Offshore investments offered pension schemes the highest return in the third quarter of the year at 6.1 per cent, according to a survey by Actuarial Services East Africa (Actserv).
The investments outside Kenya outperformed fixed-income assets that gave a return of 5.3 per cent, while equities continued on a negative run with a return of -4.3 per cent in the quarter.
Although the offshore investments constitute a small part of the total asset base of pension funds, their recovery would still be welcome news for pensioners whose returns have been hard hit by a bearish equities market.
The global markets recovery after Brexit jitters helped boost offshore returns, some of which are also domiciled in tax havens.
“Offshore performance was the highest (at 6.1 per cent) compared to the other asset categories, this was an improved performance from -0.92 per cent witnessed in the second quarter of 2016,” said Actserv in the survey.
In the first quarter of 2016, the return from offshore investments stood at -3.7 per cent and as a result the annualised returns (September 2015 to September 2016) are lower for the offshore investments compared to fixed income and property.
On a one-year basis, fixed income gave a return of 20 per cent, offshore investments (0.6 per cent) and equities (-9.6 per cent). The overall average return is 11.1 per cent.
A similar survey done by financial firm Alexander Forbes that segregates pension funds based on their risk profiling (either conservative, moderate or aggressive) found that the average return for the one year period to September for offshore investments to be -0.5 per cent.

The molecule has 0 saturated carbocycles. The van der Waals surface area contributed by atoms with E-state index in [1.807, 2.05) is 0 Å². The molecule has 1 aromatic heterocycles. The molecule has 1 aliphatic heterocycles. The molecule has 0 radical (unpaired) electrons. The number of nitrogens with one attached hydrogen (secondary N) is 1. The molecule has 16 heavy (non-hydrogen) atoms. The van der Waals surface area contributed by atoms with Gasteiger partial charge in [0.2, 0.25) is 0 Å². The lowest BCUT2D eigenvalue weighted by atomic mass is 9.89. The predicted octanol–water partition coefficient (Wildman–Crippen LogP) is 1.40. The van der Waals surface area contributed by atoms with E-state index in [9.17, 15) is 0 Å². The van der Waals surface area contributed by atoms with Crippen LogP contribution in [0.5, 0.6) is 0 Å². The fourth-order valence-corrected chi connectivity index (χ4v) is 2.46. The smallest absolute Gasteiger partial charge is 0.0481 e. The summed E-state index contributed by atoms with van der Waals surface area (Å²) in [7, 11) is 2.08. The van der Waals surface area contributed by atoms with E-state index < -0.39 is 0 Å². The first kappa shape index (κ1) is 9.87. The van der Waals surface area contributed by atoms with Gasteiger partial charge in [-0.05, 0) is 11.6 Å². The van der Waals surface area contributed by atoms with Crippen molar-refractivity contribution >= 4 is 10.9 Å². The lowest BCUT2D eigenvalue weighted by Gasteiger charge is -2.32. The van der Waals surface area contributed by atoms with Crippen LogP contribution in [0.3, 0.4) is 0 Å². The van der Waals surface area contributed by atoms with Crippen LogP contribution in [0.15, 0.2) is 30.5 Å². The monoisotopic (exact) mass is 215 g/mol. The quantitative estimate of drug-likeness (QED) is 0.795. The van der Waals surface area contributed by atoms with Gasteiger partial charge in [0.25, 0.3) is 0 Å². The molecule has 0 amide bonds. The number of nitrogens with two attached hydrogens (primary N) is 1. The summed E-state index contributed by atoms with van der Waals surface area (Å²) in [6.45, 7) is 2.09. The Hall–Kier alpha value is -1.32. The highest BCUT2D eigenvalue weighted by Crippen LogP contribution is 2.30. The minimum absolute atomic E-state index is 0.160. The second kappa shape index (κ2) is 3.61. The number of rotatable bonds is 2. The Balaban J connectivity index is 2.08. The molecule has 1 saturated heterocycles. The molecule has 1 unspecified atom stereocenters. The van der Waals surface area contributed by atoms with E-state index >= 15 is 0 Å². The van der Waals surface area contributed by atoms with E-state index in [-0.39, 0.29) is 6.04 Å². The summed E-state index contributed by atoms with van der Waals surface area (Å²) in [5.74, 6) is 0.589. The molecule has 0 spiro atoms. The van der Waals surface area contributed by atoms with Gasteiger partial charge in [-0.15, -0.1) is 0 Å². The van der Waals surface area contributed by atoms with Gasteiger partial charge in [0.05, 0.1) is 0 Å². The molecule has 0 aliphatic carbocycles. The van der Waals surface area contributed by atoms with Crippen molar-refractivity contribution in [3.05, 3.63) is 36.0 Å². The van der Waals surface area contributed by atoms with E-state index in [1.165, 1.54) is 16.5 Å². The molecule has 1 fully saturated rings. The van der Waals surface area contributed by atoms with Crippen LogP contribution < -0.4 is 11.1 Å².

The Alexander Forbes (AF) survey covered 386 schemes with total assets of Sh597 billion, while the Actserv survey covered 84 schemes with a total fund size of Sh126 billion.
The average return for all schemes surveyed by AF stood at 11.6 per cent, with fixed income at 19.8 per cent and equities at -9.3 per cent.
In terms of the risk profile, the fact that there are higher returns to be enjoyed from fixed income is favouring the schemes that employ a conservative approach.
“Conservative schemes posted the highest returns, indicative of the fixed-income asset class having performed better than the equity asset class over the one-year period. As expected, aggressive schemes having a higher exposure to equities had lower performance over the same period,” said Alexander Forbes.